Of all the syllable types to teach, Vowels Teams can be the most challenging for students to master. And the main reason is that there are so many variations of this syllable type relative to the other five syllable types. There are approximately 32 vowel teams. So for this reason alone this is why more time has to be given to teaching Vowel Teams. Up to this point students have only had to learn one basic way of spelling long vowels and that was the Vowel-Consonant-e pattern. Now all of a sudden 32 Vowel Teams appear before them, and students can feel overwhelmed.
- Vowel teams (-ai, –ay, –eigh, –ey, –ea, –ei, –ee) create the long /a/ sound.
- Vowel teams (-ea, –ee, –ei, –ey, –ie) create the long /e/ sound.
- Vowel teams (-ie, –igh, –ye, –uy) create the long /i/ sound.
- Vowel consonant teams (-oa, –ow, –oe, –ough) create the long /o/ sound.
- Vowel consonant teams (-iew, –eau) create the long /u/.
- Vowel/consonant teams –au, –aw, –ew, –ue, –ui, oi, –oy, –ou, –ow, –oo create their own unique sound. Many times these are the vowel teams that are labeled vowel diphthongs.
- Vowel team –oo not only creates its own unique sound, but it creates both a short and long sound. Short –oo says /oo/ in foot and long –oo says /oo/ in loose. Vowel teams –ew, –ue, –ui also say the long /oo/ sound.
- The vowel team -ou has 8 different sounds. The following silly phrase captures all 8 of these sounds. I thought you could journey your proud troubled soul.
The best way to alleviate students feeling overwhelmed is to teach the most commonly used Vowel Teams and give the students many activities where they can sort out the various spelling patterns by visually seeing the differences. After repetitive practice with word sorts and games, students will begin to memorize what words are spelled with what letter combinations.
Vowel Teams are divided into 2 categories, vowel digraphs and vowel diphthongs.
A vowel digraph is two vowels glued together that make one of the vowel sounds whether it is one of the vowel’s short sounds or one of their long sounds. For example –ea in “great” says long –a, but –ea in “bread” says short –e. And then –ea in peace says long -e.
A vowel diphthong is one unique sound formed by the combination of two vowel letters or in some cases a vowel with the letter –w. With this vowel team neither vowel makes its short sound or its long sound. Together the combination makes its own unique sound such as: –oi and –oy says /oi/and–ou and –ow say/ou/. Other diphthong Vowel Teams are –au, –aw –ew, –ue, –ui, –oo.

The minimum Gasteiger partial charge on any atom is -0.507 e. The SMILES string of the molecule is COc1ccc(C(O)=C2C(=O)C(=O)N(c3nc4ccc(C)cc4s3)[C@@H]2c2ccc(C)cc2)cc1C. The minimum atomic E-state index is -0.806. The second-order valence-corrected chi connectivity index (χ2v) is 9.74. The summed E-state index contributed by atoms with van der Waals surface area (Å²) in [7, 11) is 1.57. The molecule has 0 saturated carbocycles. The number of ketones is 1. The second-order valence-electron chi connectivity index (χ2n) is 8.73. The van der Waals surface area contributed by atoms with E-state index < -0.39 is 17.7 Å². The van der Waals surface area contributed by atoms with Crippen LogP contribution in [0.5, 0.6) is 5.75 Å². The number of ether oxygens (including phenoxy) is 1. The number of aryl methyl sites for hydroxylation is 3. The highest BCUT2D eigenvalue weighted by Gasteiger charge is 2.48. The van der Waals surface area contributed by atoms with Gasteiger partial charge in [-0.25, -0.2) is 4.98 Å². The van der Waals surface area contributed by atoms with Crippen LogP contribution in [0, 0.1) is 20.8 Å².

When deciding whether a team is a digraph/diphthong, consider the following tips: 1. A diphthong is a vowel sound produced when the tongue moves or glides from one sound to another sound in the same syllable. 2. To feel the difference between a digraph and a diphthong, place your index finger on either side of your mouth. Say the vowel sound /ai/ and your fingers will stay in the same positions because your mouth doesn’t move. Therefore, this vowel team is a digraph. Now say the vowel team /oi/, and your fingers will move. Therefore, the vowel team is a diphthong.
Regardless of whether they are called digraphs or diphthongs, I have found it best to call them all vowels teams and divide them into two groups: the team that says one of the vowel sounds in the team, and the team that says neither of the vowel sounds in the team, but rather their own unique sound together. This seems to be the simplest way when teaching vowel teams.
My packet Reading Vowel Digraph and Diphthongs has 86 organized words lists that target each of these vowel teams. The layout of the packet makes vowel teams so easy to teach.
Also, this post goes along with Vowel Teams: http://readingonstrawberrylane.net/13-vowel-digraph-and-diphthong-booklets/